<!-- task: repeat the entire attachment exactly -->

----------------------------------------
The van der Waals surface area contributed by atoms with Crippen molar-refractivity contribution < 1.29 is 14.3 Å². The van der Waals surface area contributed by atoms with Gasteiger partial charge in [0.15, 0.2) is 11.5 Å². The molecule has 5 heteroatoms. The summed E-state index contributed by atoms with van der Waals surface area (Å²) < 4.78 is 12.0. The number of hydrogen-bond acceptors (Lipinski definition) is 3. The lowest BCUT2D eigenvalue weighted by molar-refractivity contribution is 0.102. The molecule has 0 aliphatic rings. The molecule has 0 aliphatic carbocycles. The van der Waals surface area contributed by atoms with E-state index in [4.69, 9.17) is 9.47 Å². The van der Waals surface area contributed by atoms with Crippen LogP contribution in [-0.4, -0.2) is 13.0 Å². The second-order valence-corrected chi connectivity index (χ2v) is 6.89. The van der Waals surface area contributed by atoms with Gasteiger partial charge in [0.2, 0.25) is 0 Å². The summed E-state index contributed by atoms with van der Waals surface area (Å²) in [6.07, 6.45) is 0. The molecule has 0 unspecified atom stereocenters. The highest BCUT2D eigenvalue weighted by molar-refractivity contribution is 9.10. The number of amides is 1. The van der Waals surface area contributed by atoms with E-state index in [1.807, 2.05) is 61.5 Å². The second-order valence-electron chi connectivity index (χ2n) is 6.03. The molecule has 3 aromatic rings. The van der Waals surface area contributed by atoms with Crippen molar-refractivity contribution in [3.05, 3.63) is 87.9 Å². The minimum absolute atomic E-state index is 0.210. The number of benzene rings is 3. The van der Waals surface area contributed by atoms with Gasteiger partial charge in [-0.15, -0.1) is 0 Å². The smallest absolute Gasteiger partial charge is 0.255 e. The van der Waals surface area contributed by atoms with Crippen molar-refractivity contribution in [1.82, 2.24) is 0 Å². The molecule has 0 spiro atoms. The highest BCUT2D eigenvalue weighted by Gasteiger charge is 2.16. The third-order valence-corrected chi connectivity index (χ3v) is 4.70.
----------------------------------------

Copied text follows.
The van der Waals surface area contributed by atoms with Crippen molar-refractivity contribution < 1.29 is 14.3 Å². The van der Waals surface area contributed by atoms with Gasteiger partial charge in [0.15, 0.2) is 11.5 Å². The molecule has 5 heteroatoms. The summed E-state index contributed by atoms with van der Waals surface area (Å²) < 4.78 is 12.0. The number of hydrogen-bond acceptors (Lipinski definition) is 3. The lowest BCUT2D eigenvalue weighted by molar-refractivity contribution is 0.102. The molecule has 0 aliphatic rings. The molecule has 0 aliphatic carbocycles. The van der Waals surface area contributed by atoms with E-state index in [4.69, 9.17) is 9.47 Å². The van der Waals surface area contributed by atoms with Crippen LogP contribution in [-0.4, -0.2) is 13.0 Å². The second-order valence-corrected chi connectivity index (χ2v) is 6.89. The van der Waals surface area contributed by atoms with Gasteiger partial charge in [0.2, 0.25) is 0 Å². The summed E-state index contributed by atoms with van der Waals surface area (Å²) in [6.07, 6.45) is 0. The molecule has 0 unspecified atom stereocenters. The highest BCUT2D eigenvalue weighted by molar-refractivity contribution is 9.10. The number of amides is 1. The van der Waals surface area contributed by atoms with E-state index in [1.807, 2.05) is 61.5 Å². The second-order valence-electron chi connectivity index (χ2n) is 6.03. The molecule has 3 aromatic rings. The van der Waals surface area contributed by atoms with Crippen molar-refractivity contribution in [3.05, 3.63) is 87.9 Å². The minimum absolute atomic E-state index is 0.210. The number of benzene rings is 3. The van der Waals surface area contributed by atoms with Gasteiger partial charge in [-0.15, -0.1) is 0 Å². The smallest absolute Gasteiger partial charge is 0.255 e. The van der Waals surface area contributed by atoms with Crippen molar-refractivity contribution in [1.82, 2.24) is 0 Å². The molecule has 0 spiro atoms. The highest BCUT2D eigenvalue weighted by Gasteiger charge is 2.16. The third-order valence-corrected chi connectivity index (χ3v) is 4.70.